[EDITED: Feb. 17, 2013 10:01 PM CST]
As time passed I stopped looking for other matches for this violin, as all known resources published and accessible online had been exhausted. Some instruments, at first glance, seemed to be potential candidates but nothing suited the eye. Then, having learned that the online source I visited most often had acquired the now defunct [Jacques Francais] and W. E. Hill & Sons photographic data bases, my research resumed.
Certain details in the curves of the back outline, though not readily (clearly) visible in the grainy small color photographs, seemed as if they had imprinted themselves in my memory. [Now there is another 'photo archive', Violin Watch (so-called) based out of China or maybe Taiwan, wherein I first saw the set of images which I recognized as the same one in the images sent to me. This set was in a section which I later discovered corresponded with the images from the Jacques Francais archives.]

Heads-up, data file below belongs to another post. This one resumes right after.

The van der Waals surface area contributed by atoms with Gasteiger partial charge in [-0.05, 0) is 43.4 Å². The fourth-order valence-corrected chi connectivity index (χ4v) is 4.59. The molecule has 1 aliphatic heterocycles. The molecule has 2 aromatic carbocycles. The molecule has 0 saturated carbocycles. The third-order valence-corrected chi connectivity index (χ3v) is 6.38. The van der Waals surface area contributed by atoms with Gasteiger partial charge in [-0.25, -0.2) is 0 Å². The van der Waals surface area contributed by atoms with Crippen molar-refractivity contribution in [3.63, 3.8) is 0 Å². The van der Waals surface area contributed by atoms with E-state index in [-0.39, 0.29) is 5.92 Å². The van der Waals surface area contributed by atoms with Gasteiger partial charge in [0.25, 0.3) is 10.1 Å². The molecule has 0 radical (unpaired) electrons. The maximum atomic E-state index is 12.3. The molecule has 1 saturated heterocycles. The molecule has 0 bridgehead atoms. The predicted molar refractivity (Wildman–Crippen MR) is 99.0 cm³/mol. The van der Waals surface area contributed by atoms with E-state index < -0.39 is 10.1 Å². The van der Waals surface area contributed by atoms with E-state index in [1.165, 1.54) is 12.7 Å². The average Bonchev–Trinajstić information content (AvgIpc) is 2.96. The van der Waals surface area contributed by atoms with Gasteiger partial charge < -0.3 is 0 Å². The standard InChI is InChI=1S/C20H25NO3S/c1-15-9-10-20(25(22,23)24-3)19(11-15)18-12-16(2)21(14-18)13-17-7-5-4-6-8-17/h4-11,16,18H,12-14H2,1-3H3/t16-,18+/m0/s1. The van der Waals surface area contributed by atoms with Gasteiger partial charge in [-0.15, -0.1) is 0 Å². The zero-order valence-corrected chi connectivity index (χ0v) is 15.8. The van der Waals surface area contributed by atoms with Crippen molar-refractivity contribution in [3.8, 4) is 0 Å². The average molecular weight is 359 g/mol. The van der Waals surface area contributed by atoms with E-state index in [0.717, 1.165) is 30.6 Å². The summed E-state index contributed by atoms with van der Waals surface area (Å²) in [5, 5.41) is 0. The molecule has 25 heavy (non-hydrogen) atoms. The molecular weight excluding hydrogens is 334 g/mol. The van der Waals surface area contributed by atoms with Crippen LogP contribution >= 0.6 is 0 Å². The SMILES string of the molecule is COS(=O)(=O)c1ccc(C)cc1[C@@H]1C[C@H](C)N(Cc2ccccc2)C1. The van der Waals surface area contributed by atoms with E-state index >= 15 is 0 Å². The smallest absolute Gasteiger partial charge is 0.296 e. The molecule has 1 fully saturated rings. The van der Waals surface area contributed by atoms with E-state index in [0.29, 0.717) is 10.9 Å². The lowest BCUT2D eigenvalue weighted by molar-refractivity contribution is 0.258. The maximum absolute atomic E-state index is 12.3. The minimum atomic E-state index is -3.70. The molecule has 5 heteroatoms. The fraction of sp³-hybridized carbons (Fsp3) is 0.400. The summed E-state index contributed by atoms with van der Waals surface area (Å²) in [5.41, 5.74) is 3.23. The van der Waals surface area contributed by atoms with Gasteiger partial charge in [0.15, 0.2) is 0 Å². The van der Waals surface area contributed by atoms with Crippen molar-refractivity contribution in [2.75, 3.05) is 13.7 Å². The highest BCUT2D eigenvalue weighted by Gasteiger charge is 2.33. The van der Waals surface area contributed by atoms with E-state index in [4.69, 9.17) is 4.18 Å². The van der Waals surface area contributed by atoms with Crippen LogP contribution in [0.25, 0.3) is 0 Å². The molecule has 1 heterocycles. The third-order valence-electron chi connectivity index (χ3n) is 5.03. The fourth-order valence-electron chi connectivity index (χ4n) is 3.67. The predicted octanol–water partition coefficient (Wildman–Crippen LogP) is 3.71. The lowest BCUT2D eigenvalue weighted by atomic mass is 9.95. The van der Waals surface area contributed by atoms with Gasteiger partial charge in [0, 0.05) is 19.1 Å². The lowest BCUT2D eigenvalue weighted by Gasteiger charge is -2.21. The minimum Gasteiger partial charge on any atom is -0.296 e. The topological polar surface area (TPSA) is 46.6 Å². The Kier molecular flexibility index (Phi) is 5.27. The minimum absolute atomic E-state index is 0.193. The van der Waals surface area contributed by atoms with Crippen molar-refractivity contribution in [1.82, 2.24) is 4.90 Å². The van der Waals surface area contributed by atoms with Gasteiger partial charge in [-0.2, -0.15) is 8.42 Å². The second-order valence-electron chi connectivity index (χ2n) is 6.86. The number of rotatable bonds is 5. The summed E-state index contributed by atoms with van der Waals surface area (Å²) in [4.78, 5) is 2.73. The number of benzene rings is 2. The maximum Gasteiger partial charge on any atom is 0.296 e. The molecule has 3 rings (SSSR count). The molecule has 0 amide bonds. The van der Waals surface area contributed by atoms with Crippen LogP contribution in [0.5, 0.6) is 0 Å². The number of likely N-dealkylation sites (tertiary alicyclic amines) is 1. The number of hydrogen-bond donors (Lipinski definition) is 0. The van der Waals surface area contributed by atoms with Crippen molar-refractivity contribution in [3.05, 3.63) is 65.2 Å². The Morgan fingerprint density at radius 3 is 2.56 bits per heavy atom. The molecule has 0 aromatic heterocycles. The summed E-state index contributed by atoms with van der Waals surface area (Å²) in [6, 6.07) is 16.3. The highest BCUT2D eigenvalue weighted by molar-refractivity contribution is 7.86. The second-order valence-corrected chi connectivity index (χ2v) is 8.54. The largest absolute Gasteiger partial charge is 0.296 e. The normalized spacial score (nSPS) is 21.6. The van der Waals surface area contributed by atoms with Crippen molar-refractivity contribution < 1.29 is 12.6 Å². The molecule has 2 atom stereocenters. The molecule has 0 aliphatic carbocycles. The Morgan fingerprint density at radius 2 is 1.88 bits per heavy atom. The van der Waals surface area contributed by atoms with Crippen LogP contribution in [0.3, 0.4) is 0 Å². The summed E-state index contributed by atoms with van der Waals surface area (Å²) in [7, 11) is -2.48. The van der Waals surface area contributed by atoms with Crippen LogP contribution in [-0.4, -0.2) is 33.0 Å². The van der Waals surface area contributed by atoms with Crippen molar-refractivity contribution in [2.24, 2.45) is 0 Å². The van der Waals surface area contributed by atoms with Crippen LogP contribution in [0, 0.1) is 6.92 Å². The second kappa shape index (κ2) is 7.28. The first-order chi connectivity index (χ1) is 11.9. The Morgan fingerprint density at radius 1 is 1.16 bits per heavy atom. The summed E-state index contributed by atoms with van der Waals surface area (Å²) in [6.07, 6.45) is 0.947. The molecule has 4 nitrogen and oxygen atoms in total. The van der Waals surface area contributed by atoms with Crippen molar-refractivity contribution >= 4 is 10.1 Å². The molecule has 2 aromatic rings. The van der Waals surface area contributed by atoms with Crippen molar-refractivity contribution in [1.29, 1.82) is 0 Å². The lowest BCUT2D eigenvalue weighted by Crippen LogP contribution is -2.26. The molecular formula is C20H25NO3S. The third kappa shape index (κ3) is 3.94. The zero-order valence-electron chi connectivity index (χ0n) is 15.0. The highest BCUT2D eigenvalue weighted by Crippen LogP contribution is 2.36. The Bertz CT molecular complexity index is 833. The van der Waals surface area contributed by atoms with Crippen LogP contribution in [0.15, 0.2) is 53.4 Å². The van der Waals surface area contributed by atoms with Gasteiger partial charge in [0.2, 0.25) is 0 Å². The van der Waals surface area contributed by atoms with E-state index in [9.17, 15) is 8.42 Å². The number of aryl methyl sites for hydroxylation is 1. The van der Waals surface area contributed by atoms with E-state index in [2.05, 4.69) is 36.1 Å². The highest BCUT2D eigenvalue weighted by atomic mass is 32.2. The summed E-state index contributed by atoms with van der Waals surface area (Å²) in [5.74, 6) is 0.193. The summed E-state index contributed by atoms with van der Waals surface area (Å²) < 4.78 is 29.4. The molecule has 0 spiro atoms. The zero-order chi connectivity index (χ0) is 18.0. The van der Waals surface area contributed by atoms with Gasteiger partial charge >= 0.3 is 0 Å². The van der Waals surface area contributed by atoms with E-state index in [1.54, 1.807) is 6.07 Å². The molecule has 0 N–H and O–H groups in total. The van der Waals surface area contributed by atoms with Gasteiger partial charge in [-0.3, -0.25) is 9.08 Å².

After downloading the set, I began to create montages until each frame of the respective backs were of the exact same size while attempting to place each image in the same position, horizontally and vertically, within each frame: even though in the more recent color image the back of the violin was standing more to the vertical; while the older b&w image showed the back leaning away from the camera.
The first montage is the final result of superimposing one frame over the other.
The second montage depicts the backs side by side.
As can be seen they are one and the same.